> Skip to content
  • Published: 10 February 2022
  • ISBN: 9781473589667
  • Imprint: Transworld Digital
  • Format: EBook
  • Pages: 256

The Gift of a Radio

My Childhood and other Trainwrecks

  • Justin Webb



Candid, unsparing, surprising and darkly funny, Justin Webb's memoir of his 1970s upbringing is as much a portrait of a strange decade in our history as of his own dysfunctional childhood.

'Brilliantly illuminates the horrors and absurd snobberies of those times. A very fine memoir.' -Jonathan Dimbleby
'Justin is a great broadcaster because he sounds like a real human being. This hugely entertaining book helps explain why'. John Humphrys'Moving and frank ... A story of a childhood defined by loneliness, the absence of a father and the grim experience of a Quaker boarding school. It is also one of the most perceptive accounts of Britain in the 1970s.' Misha Glenny..................................

Justin Webb's childhood was far from ordinary.

Between his mother's un-diagnosed psychological problems, and his step-father's untreated ones, life at home was dysfunctional at best. But with gun-wielding school masters and sub-standard living conditions, Quaker boarding school wasn't much better.

And the backdrop to this coming of age story? Britain in the 1970s. Led Zeppelin, Janis Joplin and Free. Strikes, inflation and IRA bombings. A time in which attitudes towards mental illness, parenting and masculinity were worlds apart from the attitudes we have today. A society that believed itself to be close to the edge of breakdown.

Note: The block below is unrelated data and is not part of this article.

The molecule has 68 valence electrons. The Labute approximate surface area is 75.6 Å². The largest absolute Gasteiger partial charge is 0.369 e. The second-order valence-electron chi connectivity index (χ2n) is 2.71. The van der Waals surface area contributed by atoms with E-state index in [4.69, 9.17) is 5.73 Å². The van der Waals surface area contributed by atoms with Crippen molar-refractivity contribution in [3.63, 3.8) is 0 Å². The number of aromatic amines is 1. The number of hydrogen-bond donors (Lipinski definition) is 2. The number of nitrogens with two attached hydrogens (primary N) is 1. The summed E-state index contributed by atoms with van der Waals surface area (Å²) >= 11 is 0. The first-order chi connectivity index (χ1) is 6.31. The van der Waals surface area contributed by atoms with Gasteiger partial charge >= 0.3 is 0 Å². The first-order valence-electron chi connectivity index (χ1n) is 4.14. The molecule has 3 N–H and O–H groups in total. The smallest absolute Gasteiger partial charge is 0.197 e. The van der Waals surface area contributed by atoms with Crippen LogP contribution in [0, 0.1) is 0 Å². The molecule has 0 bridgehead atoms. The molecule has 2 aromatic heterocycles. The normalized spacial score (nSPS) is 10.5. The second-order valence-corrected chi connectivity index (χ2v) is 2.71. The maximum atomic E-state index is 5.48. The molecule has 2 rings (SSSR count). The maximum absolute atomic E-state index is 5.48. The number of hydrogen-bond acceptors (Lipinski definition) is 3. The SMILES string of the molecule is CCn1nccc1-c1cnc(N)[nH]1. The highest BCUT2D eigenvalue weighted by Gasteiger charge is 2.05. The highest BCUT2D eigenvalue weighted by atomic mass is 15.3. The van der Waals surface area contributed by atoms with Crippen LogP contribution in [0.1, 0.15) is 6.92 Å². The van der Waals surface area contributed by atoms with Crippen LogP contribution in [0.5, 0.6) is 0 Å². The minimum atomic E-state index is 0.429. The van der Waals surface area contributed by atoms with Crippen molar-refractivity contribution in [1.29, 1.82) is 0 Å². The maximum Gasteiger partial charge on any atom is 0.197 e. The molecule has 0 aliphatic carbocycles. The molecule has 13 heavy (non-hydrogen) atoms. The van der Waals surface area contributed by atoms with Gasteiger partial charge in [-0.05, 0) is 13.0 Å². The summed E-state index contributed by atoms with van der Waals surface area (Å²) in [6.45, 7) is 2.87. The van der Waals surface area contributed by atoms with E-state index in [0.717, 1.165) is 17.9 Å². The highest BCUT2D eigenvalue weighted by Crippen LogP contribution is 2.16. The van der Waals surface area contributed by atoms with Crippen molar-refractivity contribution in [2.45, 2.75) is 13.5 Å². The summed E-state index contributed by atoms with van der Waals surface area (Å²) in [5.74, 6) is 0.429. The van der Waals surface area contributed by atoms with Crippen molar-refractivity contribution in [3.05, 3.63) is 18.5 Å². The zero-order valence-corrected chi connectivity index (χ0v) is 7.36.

Candid, unsparing and darkly funny, Justin Webb's memoir is a portrait of personal and national dysfunction. So was it the brutal experiences of his upbringing, or an innate ambition and drive that somehow survived them, that shaped the urbane and successful radio presenter we know and love now?

  • Published: 10 February 2022
  • ISBN: 9781473589667
  • Imprint: Transworld Digital
  • Format: EBook
  • Pages: 256

Praise for The Gift of a Radio

This is very, very good. It is not only a vivid portrait of Justin Webb's young life but, deftly, of those times as well. He has a light touch but writes with great sensitivity, insight, and wit. It is touchingly self-revelatory but never mawkish. The absurd snobberies of the class into which he was born and reared are brilliantly illuminated. The portrait of his mother is painful and touching, tender and anguished. He is never self-pitying or self-regarding but there is much raw pain as well as candour in what he writes. A very fine memoir indeed.

Jonathan Dimbleby

On radio and television, Justin Webb comes across as one of this country's most relaxed and affable broadcasters. This moving and frank memoir tells a different story of a childhood defined by loneliness, the absence of a father and the grim experience of a Quaker boarding school. It is also one of the most perceptive accounts of Britain in the 1970s when the country was at its most stagnant and grey. But it is also a story of hope and how the gift of a radio changed the life of an unhappy little boy and put him on the road to becoming one of Britain's most trusted journalists.

Misha Glenny, author of McMafia

Justin is a great broadcaster because he sounds like a real human being. This hugely entertaining book helps explain why.

John Humphrys

I was gripped. This perfectly captures the unique in-betweenness of the 1970s. Justin Webb is both generous and critical, measured yet fierce in this account of an extraordinary childhood.

Richard Beard, author of Sad Little Men and The Day That Went Missing

Related titles